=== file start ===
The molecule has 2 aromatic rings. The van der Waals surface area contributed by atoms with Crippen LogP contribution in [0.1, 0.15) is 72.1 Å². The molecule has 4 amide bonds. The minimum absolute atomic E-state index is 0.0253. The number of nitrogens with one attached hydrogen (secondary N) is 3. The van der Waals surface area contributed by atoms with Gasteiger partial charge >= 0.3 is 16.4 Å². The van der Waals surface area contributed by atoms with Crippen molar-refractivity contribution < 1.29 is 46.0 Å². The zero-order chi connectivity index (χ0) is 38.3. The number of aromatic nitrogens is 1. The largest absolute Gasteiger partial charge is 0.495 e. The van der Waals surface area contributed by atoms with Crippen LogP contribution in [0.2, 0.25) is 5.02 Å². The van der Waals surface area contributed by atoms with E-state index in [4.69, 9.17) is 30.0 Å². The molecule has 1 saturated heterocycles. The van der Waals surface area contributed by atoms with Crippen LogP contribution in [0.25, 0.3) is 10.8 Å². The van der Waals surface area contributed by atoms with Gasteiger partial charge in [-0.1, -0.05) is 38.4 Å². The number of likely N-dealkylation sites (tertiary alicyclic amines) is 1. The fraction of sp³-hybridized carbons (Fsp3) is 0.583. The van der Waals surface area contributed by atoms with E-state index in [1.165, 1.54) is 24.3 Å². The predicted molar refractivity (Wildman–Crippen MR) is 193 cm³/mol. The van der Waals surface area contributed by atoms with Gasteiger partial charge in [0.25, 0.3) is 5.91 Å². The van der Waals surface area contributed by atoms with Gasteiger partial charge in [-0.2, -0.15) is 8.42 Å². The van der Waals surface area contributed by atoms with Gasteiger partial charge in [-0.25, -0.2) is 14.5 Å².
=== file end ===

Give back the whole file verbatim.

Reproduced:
The molecule has 2 aromatic rings. The van der Waals surface area contributed by atoms with Crippen LogP contribution in [0.1, 0.15) is 72.1 Å². The molecule has 4 amide bonds. The minimum absolute atomic E-state index is 0.0253. The number of nitrogens with one attached hydrogen (secondary N) is 3. The van der Waals surface area contributed by atoms with Gasteiger partial charge >= 0.3 is 16.4 Å². The van der Waals surface area contributed by atoms with Crippen molar-refractivity contribution < 1.29 is 46.0 Å². The zero-order chi connectivity index (χ0) is 38.3. The number of aromatic nitrogens is 1. The largest absolute Gasteiger partial charge is 0.495 e. The van der Waals surface area contributed by atoms with Crippen LogP contribution in [0.2, 0.25) is 5.02 Å². The van der Waals surface area contributed by atoms with E-state index in [4.69, 9.17) is 30.0 Å². The molecule has 1 saturated heterocycles. The van der Waals surface area contributed by atoms with Crippen LogP contribution in [0.25, 0.3) is 10.8 Å². The van der Waals surface area contributed by atoms with Gasteiger partial charge in [-0.1, -0.05) is 38.4 Å². The number of likely N-dealkylation sites (tertiary alicyclic amines) is 1. The fraction of sp³-hybridized carbons (Fsp3) is 0.583. The van der Waals surface area contributed by atoms with E-state index in [1.165, 1.54) is 24.3 Å². The predicted molar refractivity (Wildman–Crippen MR) is 193 cm³/mol. The van der Waals surface area contributed by atoms with Gasteiger partial charge in [0.25, 0.3) is 5.91 Å². The van der Waals surface area contributed by atoms with Gasteiger partial charge in [-0.2, -0.15) is 8.42 Å². The van der Waals surface area contributed by atoms with Gasteiger partial charge in [-0.25, -0.2) is 14.5 Å².